In a statement, Royal Caribbean said: “Royal Champions are a small group of passionate travel enthusiasts and prolific individuals, who were identified by an independent third party on behalf of Royal Caribbean International, as frequently engaging in online discussions and sharing information about cruising on the internet.
“With the proliferation of online social networks, blogospheres and discussion boards on the internet – many of which serve as forums where vacationers visit consistently in search for travel information and advice – Royal Caribbean decided to engage these enthusiasts knowing that they would be a valuable source of information for our current and prospective guests.
“Thus in early 2007, in keeping with our legacy of innovation, we initiated a programme in which the Royal Champions were invited to learn more about our brand, our ships and our amenities.
“We have provided the Royal Champions with the opportunity to experience our product during inaugural sailings so that they can provide their opinions and reviews in the online spaces they are participating in.
“On a few occasions, they also have served as focus groups providing us with valuable feedback on a number of topics including new programming that is being tested onboard our ships, new ship amenities, or special news events.
“Royal Champions have been invited – along with traditional media, top travel partners, and loyal Crown & Anchor Society members – to preview new ships and programmes and share their opinions if, when and how they see fit.
“They are responsible for their own travel arrangements and expenses which are not paid by Royal Caribbean. Royal Champions do not receive any compensation for their participation nor do we influence what they share or how they participate in their online discussions.
“We are gratified by the enthusiasm these Royal Champions have for cruising and our goal is to continue to incorporate their insights to continually improve the Royal Caribbean vacation experience for all of our guests.”
By Bev Fearis
Cruise Critic have now banned any Discussion on the matter.
A sad state of affairs
IS RCCL Manipulating CruiseCritic.com (owned by Trip Advisor)?
No surprise here: Royal Caribbean Cruise Line has a viral infection. For once, however, it’s not the Norovirus but that new-fangled byproduct of Web 2.0, the viral marketing infiltration. According to Consumerist, a group of fifty “Royal Champions” was outed by their own creator, the Customer Insight Group, as being a successful project whereby frequent positive cruise commenting on sites such as CruiseCritic was rewarded with free cruises and other perks.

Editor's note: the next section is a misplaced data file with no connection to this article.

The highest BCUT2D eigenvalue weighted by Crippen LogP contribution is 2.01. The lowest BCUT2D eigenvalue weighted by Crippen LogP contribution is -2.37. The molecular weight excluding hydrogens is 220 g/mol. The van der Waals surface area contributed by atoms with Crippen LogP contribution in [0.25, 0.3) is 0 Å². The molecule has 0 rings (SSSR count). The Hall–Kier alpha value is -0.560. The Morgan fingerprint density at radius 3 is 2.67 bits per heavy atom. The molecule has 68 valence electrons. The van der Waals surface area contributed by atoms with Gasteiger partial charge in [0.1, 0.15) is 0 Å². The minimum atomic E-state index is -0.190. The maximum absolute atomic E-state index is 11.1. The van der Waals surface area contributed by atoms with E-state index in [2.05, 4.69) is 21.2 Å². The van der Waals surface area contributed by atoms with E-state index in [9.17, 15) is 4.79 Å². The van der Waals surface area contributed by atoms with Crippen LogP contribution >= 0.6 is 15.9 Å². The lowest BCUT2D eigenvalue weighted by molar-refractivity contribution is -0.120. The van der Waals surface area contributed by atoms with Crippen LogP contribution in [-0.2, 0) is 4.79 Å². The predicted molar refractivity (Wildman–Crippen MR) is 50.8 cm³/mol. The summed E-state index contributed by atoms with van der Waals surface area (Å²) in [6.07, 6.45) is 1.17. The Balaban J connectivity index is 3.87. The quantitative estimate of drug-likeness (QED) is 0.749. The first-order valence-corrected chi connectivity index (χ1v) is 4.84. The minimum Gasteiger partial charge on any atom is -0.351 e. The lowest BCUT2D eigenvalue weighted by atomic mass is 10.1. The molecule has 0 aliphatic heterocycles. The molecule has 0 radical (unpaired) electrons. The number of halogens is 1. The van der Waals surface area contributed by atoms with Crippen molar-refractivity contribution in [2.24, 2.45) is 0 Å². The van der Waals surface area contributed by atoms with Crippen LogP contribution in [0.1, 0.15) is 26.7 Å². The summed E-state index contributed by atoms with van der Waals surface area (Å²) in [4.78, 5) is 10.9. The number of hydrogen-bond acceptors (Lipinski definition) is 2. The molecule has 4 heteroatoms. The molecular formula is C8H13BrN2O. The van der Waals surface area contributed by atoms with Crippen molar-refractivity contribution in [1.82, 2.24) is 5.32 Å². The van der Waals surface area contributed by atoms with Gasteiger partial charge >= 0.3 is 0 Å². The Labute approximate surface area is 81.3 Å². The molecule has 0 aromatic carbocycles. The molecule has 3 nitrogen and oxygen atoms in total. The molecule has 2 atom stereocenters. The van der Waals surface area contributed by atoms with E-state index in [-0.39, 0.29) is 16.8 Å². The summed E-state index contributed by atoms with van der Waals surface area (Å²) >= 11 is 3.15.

So what’s the big deal? Well, it seems that the “Royal Champions” weren’t always up front about their status as compensated reviewers, effectively misleading readers of CruiseCritic forums with their positive comments. Add to this the fact that CruiseCritic admins assisted Royal Caribbean in choosing the fifty, with one of the stipulations being quantity of posts, “with many having over 10,000 message board posts on various Royal Caribbean topics.” From here, the hole just gets deeper.
Now that many RC fans feel slighted at not having made the ranks and most everyone else is disgusted at the covert trade of cruising for happy juicing, the trustworthiness of such forums is under fire.
Due to CruiseCritic’s ownership by TripAdvisor, which is in turn under the Expedia blanket of travel sites, a viral marketing stunt gone awry could possibly continue to negatively ripple. Does news like this affect your ability to trust good reviews on travel sites, or do you already consider yourself an excellent shill-spotter enough to weed out the solicited from the unsolicited? While this whole ordeal is mired in serious muckety-muck, let’s hope it serves as a lesson for future viral marketers and as an argument for transparency.
Brand evangelism can be an interesting thing, I myself experienced on the other end of the stick and I actually appreciated the company even more and started promoting them like crazy tenfold! You know the biggest history on this is between Nike and Adidas….
You has a good husband,congratulate!
Two additional points:
1. Regarding US law:
Here’s some of the pertinent language from the FTC for those not familiar with it: “When there exists a connection between the endorser and the seller of the advertised product which might materially affect the weight or credibility of the endorsement (i.e., the connection is not reasonably expected by the audience) such connection must be fully disclosed….
The FTC is planning to strengthen the endorsement guidelines to specifically address blogs and viral marketing, so hopefully these types of bogus endorsement programs will be a thing of the past. http://www2.ftc.gov/opa/2008/11/endorsements.shtm